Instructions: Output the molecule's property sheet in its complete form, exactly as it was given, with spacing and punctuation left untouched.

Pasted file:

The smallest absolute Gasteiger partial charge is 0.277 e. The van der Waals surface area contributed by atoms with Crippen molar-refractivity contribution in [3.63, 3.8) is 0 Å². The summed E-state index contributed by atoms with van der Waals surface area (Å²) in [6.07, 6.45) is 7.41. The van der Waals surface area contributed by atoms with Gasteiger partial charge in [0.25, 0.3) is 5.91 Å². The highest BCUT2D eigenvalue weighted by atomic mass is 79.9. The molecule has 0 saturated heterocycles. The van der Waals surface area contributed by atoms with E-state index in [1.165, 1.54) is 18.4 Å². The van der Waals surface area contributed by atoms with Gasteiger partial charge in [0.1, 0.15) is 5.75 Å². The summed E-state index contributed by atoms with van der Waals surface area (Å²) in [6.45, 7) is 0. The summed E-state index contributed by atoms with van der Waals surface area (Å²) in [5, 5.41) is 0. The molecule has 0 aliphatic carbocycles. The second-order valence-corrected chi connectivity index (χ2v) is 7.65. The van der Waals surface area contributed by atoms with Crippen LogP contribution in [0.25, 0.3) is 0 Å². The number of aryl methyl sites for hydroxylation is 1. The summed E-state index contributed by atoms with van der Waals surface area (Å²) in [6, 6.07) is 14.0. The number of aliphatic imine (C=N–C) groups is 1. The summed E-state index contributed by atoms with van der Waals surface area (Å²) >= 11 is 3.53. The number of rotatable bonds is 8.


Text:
The smallest absolute Gasteiger partial charge is 0.277 e. The van der Waals surface area contributed by atoms with Crippen molar-refractivity contribution in [3.63, 3.8) is 0 Å². The summed E-state index contributed by atoms with van der Waals surface area (Å²) in [6.07, 6.45) is 7.41. The van der Waals surface area contributed by atoms with Gasteiger partial charge in [0.25, 0.3) is 5.91 Å². The highest BCUT2D eigenvalue weighted by atomic mass is 79.9. The molecule has 0 saturated heterocycles. The van der Waals surface area contributed by atoms with E-state index in [1.165, 1.54) is 18.4 Å². The van der Waals surface area contributed by atoms with Gasteiger partial charge in [0.1, 0.15) is 5.75 Å². The summed E-state index contributed by atoms with van der Waals surface area (Å²) in [6.45, 7) is 0. The summed E-state index contributed by atoms with van der Waals surface area (Å²) in [5, 5.41) is 0. The molecule has 0 aliphatic carbocycles. The second-order valence-corrected chi connectivity index (χ2v) is 7.65. The van der Waals surface area contributed by atoms with Crippen LogP contribution in [0.25, 0.3) is 0 Å². The number of aryl methyl sites for hydroxylation is 1. The summed E-state index contributed by atoms with van der Waals surface area (Å²) in [6, 6.07) is 14.0. The number of aliphatic imine (C=N–C) groups is 1. The summed E-state index contributed by atoms with van der Waals surface area (Å²) >= 11 is 3.53. The number of rotatable bonds is 8.